Why This Trait That Almost All People Share Is Essential for Your Fundraising
Do you skip to the end when you’re reading a novel? Are you on the edge of your seat to see what happens next in a movie? When someone gives you a present, do you immediately want to rip it open and see what it is? Have you ever wondered how the pyramids were built? Right now, are you starting to wonder where this is going?
Curiosity. It’s a characteristic that’s common to, well, everybody. Instinctively, we want to know what’s next, what’s over that hill, what’s going on, what will happen.
That’s lucky for us as fundraisers because we want to use curiosity in all kinds of ways to get donors engaged in our appeals and keep them engaged.
But how? Here are three things to consider for the teaser on your next direct mail fundraising appeal, the subject line for your email appeal or to keep donors reading your appeals.
Reveal Less, But Not Too Much Less
Curiosity lies in the gap between what we know and what we want to know. So, to arouse curiosity, we want to provide just the right amount of information. If you give too little information, you’ll fail to spark curiosity. But if you give too much, you’ll smother it.
Say you need a teaser for your direct mail appeal. A teaser like “urgent need” provides little information, true. But it doesn’t give enough to whet the appetite for more. So, that one’s low on the curiosity scale.
On the other hand, something like “How $1 saved 20 people in Ethiopia from certain death” gives just enough information to get people wanting more. You have to wonder how something like that could be true. So that one’s higher on the curiosity scale.
To arouse curiosity, share just enough information to create questions in the reader’s mind. This is about leaving breadcrumbs, not giving away the whole loaf.
Talk About a Big Reward or a Big Disaster
The idea here is to present something that your donors would want, so they’ll be drawn to it. Or, to present something horrible, so they’ll want to avert it.
For example, an envelope teaser might say something like this to promise a big reward: “You, the neighbor everybody admires for saving seniors from hunger.” Donors might think, “Me, the neighbor everyone admires?” and want to find out how that would happen.
Or to present a big disaster, the teaser might be something like, “Thousands of vulnerable seniors will go hungry: city-wide crisis in Dayton.” The idea with presenting a big disaster is that people will often do more to avoid something bad than to cause something good.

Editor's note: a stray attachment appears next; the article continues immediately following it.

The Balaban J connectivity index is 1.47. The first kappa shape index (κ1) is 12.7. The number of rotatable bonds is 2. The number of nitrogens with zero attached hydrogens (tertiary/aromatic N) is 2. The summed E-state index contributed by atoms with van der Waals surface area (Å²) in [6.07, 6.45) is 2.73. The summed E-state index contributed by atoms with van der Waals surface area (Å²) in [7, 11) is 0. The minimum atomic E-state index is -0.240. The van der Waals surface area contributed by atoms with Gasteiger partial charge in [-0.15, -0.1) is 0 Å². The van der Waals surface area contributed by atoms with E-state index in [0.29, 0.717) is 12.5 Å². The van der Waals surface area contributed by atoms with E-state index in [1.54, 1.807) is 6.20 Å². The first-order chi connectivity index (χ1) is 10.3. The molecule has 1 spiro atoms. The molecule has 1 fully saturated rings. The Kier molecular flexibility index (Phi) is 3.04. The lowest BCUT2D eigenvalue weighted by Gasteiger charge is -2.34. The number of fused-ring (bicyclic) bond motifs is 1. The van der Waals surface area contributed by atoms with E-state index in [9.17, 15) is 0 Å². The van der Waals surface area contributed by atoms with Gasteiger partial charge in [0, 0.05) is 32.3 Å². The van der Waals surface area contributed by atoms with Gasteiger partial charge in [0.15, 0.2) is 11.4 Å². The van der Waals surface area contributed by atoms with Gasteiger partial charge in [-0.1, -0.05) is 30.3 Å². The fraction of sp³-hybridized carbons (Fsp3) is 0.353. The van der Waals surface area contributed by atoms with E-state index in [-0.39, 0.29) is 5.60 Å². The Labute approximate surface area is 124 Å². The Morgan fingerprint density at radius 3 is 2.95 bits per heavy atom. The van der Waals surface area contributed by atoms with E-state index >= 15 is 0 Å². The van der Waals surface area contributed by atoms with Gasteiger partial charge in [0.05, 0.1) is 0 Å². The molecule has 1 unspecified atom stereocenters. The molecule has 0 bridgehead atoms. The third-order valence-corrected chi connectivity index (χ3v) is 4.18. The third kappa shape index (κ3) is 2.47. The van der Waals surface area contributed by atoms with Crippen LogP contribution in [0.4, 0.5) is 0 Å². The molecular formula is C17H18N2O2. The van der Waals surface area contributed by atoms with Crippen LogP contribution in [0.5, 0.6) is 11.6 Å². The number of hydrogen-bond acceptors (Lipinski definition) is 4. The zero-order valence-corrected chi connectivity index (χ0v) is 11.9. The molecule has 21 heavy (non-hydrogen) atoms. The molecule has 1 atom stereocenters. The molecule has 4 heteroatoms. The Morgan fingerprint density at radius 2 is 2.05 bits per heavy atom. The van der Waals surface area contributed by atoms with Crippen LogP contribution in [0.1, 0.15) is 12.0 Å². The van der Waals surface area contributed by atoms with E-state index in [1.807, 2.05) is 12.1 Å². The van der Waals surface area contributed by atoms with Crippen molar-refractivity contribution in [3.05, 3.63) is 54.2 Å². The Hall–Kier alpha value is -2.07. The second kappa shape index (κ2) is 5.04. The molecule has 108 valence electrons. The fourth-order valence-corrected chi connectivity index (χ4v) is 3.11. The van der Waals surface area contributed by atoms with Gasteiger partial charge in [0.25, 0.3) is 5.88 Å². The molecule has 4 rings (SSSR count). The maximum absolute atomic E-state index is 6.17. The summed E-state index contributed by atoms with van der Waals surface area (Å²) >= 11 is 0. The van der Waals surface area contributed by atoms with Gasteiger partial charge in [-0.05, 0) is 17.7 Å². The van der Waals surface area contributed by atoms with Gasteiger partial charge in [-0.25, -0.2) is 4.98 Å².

Shock or Provoke a Little.
Use this cautiously. The idea is that, to arouse curiosity, you don’t always want to say something that satisfies your donor. You want to nudge them, maybe even challenge them a little, to get them to want to find out more.
In this case, your envelope teaser might be something like, “No playground for our kids while city fat cats get rich.” Along with some healthy outrage, your donor will likely want to find out why and how this is happening.
These are just some ways to evoke curiosity. There are many more. Using curiosity is a reliable method of attracting donors, but it has to be used skillfully, and it has to align with your offer and your audience if it’s going to work the way you want it to. But when it does, it’s a magnet drawing your donors to your appeal for higher open rates, higher engagement and higher revenue.
The preceding blog was provided by an individual unaffiliated with NonProfit PRO. The views expressed within do not directly reflect the thoughts or opinions of NonProfit PRO.
An agency-trained, award-winning, freelance fundraising copywriter and consultant with years of on-the-ground experience, George specializes in crafting direct mail appeals, online appeals and other communications that move donors to give. He serves major nonprofits with projects ranging from specialized appeals for mid-level and high-dollar donors, to integrated, multichannel campaigns, to appeals for acquisition, reactivation and cultivation.